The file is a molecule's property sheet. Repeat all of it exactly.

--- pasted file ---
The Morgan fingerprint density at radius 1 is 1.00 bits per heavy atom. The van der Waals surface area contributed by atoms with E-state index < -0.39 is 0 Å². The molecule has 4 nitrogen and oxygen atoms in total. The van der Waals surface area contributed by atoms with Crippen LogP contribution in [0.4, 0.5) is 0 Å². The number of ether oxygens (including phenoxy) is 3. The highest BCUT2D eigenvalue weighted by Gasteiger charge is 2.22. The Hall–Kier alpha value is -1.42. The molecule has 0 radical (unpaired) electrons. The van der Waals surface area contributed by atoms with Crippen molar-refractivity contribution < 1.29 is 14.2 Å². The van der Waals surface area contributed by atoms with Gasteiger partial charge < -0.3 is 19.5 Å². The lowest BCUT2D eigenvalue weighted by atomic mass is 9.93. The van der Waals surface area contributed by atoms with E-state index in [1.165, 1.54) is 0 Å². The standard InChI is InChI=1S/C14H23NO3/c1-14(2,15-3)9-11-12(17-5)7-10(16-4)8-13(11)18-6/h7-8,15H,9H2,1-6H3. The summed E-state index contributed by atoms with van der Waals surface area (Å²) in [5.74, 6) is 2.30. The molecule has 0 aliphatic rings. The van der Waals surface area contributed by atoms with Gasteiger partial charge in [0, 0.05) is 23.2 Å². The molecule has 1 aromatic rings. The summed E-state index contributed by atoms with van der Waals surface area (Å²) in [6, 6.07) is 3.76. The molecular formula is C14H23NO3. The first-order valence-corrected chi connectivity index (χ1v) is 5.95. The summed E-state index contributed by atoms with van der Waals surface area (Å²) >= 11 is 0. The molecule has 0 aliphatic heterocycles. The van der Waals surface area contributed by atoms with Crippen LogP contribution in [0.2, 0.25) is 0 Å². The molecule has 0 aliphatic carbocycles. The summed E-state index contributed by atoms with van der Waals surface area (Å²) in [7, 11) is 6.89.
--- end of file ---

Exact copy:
The Morgan fingerprint density at radius 1 is 1.00 bits per heavy atom. The van der Waals surface area contributed by atoms with E-state index < -0.39 is 0 Å². The molecule has 4 nitrogen and oxygen atoms in total. The van der Waals surface area contributed by atoms with Crippen LogP contribution in [0.4, 0.5) is 0 Å². The number of ether oxygens (including phenoxy) is 3. The highest BCUT2D eigenvalue weighted by Gasteiger charge is 2.22. The Hall–Kier alpha value is -1.42. The molecule has 0 radical (unpaired) electrons. The van der Waals surface area contributed by atoms with Crippen molar-refractivity contribution < 1.29 is 14.2 Å². The van der Waals surface area contributed by atoms with Gasteiger partial charge < -0.3 is 19.5 Å². The lowest BCUT2D eigenvalue weighted by atomic mass is 9.93. The van der Waals surface area contributed by atoms with E-state index in [1.165, 1.54) is 0 Å². The standard InChI is InChI=1S/C14H23NO3/c1-14(2,15-3)9-11-12(17-5)7-10(16-4)8-13(11)18-6/h7-8,15H,9H2,1-6H3. The summed E-state index contributed by atoms with van der Waals surface area (Å²) in [5.74, 6) is 2.30. The molecule has 0 aliphatic rings. The van der Waals surface area contributed by atoms with Gasteiger partial charge in [0, 0.05) is 23.2 Å². The molecule has 1 aromatic rings. The summed E-state index contributed by atoms with van der Waals surface area (Å²) in [6, 6.07) is 3.76. The molecular formula is C14H23NO3. The first-order valence-corrected chi connectivity index (χ1v) is 5.95. The summed E-state index contributed by atoms with van der Waals surface area (Å²) >= 11 is 0. The molecule has 0 aliphatic heterocycles. The van der Waals surface area contributed by atoms with Crippen LogP contribution in [0.2, 0.25) is 0 Å². The molecule has 0 aliphatic carbocycles. The summed E-state index contributed by atoms with van der Waals surface area (Å²) in [7, 11) is 6.89.